Monday night, the Malaysian Student Association hosted Malaysian Culture Night, during which MSA members showcased various aspects of their heritage through a stage performance featuring traditional Malaysian songs and dances.
The performance took place in the Lydia Mendelssohn Theater in front of approximately 500 people, featuring a play that focused on dreams and their significance in the Malaysian community.
LSA sophomore Zaryff Razali, who directed the play, said perceptions surrounding his concentration in history at the University of Michigan was the motivation for the show’s theme.
“I’m a history major, and in Malaysia, that’s something that people often look down upon. I wanted to show people, especially Malaysians, that there was a part of our history that we were ignoring,” he said. “A lot of it was my own historical introspection. I’m looking at all these facts that I just found out and how much I want to show it to everyone else as well.”
The play, written by students, focused on what happens when traditional values and modern society clash through the perspective of a typical Malaysian family. Event organizers said it aimed to highlight how characters’ thoughts, aspirations and goals in life are shaped by circumstances around them, using dream scenes as contrasting elements throughout the performance.
Dances performed during the event included the Lion Dance, which symbolizes the arrival of good fortune and the expulsion of darker forces and spirits. Another dance, The Bamboo “Buluh” Dance, is traditionally used to celebrate success in battle, but currently performed during festivities. It was adapted for the play to symbolize conflict and struggle.
LSA senior Muhammad Farqani Mohd Noor, who acted as an emcee for the event and performed in one of the dances during the play, said after the event that MSA plays an important part in his life.
“While we’re studying abroad, we’re also ambassadors of our country in a way, and in that sense we’re trying to showcase our culture,” he said. “I think this event helps to make sure that I’m not detached from my Malaysian society, and I’m not forgetting my culture and my roots. It makes U of M feel like home, and I have a Malaysian family that I can rely on.”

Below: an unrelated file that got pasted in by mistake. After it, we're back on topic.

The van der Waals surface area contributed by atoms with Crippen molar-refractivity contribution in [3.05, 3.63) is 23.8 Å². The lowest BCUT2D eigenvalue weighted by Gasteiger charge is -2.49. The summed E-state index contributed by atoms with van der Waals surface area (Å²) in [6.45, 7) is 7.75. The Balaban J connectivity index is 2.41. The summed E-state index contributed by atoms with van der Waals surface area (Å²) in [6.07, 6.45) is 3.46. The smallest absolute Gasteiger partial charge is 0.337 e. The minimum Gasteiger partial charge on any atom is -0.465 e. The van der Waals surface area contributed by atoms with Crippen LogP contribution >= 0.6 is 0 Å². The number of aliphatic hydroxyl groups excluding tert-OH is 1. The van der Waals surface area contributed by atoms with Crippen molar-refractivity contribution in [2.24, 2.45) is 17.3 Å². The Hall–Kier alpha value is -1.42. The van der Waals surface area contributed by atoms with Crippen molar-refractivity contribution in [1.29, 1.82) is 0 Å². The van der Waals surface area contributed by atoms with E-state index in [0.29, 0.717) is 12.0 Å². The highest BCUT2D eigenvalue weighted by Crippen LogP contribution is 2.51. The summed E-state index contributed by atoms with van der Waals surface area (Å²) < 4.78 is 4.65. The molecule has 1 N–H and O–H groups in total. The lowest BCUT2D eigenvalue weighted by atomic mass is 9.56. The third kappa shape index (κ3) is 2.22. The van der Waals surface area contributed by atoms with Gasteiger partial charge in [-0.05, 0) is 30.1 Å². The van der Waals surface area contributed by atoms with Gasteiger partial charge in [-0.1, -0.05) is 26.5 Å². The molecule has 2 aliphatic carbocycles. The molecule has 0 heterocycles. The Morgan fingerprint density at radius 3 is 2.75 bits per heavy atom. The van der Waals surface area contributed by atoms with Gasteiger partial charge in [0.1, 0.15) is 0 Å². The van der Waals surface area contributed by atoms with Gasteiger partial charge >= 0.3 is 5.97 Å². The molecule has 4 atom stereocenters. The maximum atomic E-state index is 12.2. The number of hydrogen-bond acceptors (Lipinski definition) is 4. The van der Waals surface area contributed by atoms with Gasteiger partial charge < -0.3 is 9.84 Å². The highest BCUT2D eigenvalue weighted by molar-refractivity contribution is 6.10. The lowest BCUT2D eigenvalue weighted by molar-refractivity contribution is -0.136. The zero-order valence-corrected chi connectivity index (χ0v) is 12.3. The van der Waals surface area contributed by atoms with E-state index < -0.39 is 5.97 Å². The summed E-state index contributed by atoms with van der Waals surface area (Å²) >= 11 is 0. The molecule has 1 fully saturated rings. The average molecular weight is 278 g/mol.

LSA senior Yu Jun Soh, who also danced in the performance, said she thought the show has a positive impact on the Malaysian students on campus.
“We’re showing Malaysian culture, and showing the campus what our community is about,” Soh said. “I think that’s really important because we do have a significant Malaysian community, so this is the one time we can really share our culture and share our background with everyone on campus.”
The event also featured a mini-banquet with various Malaysian foods, including Mee Goreng, a spicy fried noodle dish, and Kuih Bingka, mini tapioca cakes. Organizers also prepared Milo Ais, an iced chocolate and malt powder drink.
LSA sophomore Mariam Hjaige said she attended the show to gain insight on a new culture and learn more about what diversity means on campus.
“There are a lot of culture shows that happen on campus, and I try to go to as many as I can,” she said. “We live on such a diverse campus that I feel like it would be wrong if I didn’t go to these events because I have this opportunity to learn about these different cultures.”
MSA president Ili Anuar, an LSA junior, said she hoped the event inspired other students to learn more about Malaysian heritage and history.
“We’ve been thinking about opening up more — we’ve never promoted our organization in Festifall or anything, so we feel like it’s really important to put ourselves out there and make it easier for Malaysians to find us,” she said. “I think the Malaysian Culture Night is really important because it helps us bond, and it helps promote our culture to the community.”